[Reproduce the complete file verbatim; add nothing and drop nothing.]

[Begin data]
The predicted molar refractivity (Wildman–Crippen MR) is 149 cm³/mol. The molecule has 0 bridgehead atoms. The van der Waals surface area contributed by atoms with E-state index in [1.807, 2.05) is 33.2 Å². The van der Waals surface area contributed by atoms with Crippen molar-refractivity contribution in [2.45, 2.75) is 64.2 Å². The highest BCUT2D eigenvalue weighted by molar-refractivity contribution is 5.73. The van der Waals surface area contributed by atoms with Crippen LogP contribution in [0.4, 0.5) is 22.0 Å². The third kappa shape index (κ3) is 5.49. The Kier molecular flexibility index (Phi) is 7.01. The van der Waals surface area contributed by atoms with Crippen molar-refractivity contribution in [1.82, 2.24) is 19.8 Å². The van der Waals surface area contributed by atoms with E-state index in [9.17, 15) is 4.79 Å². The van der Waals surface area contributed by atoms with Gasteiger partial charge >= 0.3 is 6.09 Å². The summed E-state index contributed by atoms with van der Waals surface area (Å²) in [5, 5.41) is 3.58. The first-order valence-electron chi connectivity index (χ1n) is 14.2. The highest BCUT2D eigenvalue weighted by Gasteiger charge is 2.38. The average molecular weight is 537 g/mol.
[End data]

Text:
The predicted molar refractivity (Wildman–Crippen MR) is 149 cm³/mol. The molecule has 0 bridgehead atoms. The van der Waals surface area contributed by atoms with E-state index in [1.807, 2.05) is 33.2 Å². The van der Waals surface area contributed by atoms with Crippen molar-refractivity contribution in [2.45, 2.75) is 64.2 Å². The highest BCUT2D eigenvalue weighted by molar-refractivity contribution is 5.73. The van der Waals surface area contributed by atoms with Crippen LogP contribution in [0.4, 0.5) is 22.0 Å². The third kappa shape index (κ3) is 5.49. The Kier molecular flexibility index (Phi) is 7.01. The van der Waals surface area contributed by atoms with Crippen molar-refractivity contribution in [1.82, 2.24) is 19.8 Å². The van der Waals surface area contributed by atoms with E-state index in [9.17, 15) is 4.79 Å². The van der Waals surface area contributed by atoms with Gasteiger partial charge >= 0.3 is 6.09 Å². The summed E-state index contributed by atoms with van der Waals surface area (Å²) in [5, 5.41) is 3.58. The first-order valence-electron chi connectivity index (χ1n) is 14.2. The highest BCUT2D eigenvalue weighted by Gasteiger charge is 2.38. The average molecular weight is 537 g/mol.